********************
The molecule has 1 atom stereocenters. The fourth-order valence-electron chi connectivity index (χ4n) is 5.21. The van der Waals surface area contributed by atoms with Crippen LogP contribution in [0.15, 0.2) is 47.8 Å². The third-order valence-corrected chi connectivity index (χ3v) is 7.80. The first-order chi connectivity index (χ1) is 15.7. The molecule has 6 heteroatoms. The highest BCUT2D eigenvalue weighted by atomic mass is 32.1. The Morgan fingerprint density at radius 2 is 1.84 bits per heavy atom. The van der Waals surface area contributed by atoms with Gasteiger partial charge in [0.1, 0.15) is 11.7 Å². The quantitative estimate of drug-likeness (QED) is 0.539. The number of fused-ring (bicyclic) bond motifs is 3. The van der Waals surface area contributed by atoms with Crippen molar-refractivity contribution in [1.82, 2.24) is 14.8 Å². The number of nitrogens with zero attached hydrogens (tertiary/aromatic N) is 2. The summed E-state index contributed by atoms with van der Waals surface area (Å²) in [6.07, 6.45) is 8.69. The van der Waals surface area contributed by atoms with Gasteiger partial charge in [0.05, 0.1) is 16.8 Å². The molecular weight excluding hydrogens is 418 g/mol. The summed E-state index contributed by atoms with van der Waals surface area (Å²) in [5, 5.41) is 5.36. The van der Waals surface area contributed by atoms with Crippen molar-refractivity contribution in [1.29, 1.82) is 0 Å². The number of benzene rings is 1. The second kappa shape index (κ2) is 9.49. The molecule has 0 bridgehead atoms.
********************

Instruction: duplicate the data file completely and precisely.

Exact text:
The molecule has 1 atom stereocenters. The fourth-order valence-electron chi connectivity index (χ4n) is 5.21. The van der Waals surface area contributed by atoms with Crippen LogP contribution in [0.15, 0.2) is 47.8 Å². The third-order valence-corrected chi connectivity index (χ3v) is 7.80. The first-order chi connectivity index (χ1) is 15.7. The molecule has 6 heteroatoms. The highest BCUT2D eigenvalue weighted by atomic mass is 32.1. The Morgan fingerprint density at radius 2 is 1.84 bits per heavy atom. The van der Waals surface area contributed by atoms with Gasteiger partial charge in [0.1, 0.15) is 11.7 Å². The quantitative estimate of drug-likeness (QED) is 0.539. The number of fused-ring (bicyclic) bond motifs is 3. The van der Waals surface area contributed by atoms with Crippen molar-refractivity contribution in [1.82, 2.24) is 14.8 Å². The number of nitrogens with zero attached hydrogens (tertiary/aromatic N) is 2. The summed E-state index contributed by atoms with van der Waals surface area (Å²) in [6.07, 6.45) is 8.69. The van der Waals surface area contributed by atoms with Gasteiger partial charge in [0.05, 0.1) is 16.8 Å². The molecular weight excluding hydrogens is 418 g/mol. The summed E-state index contributed by atoms with van der Waals surface area (Å²) in [5, 5.41) is 5.36. The van der Waals surface area contributed by atoms with Crippen molar-refractivity contribution in [1.29, 1.82) is 0 Å². The number of benzene rings is 1. The second kappa shape index (κ2) is 9.49. The molecule has 0 bridgehead atoms.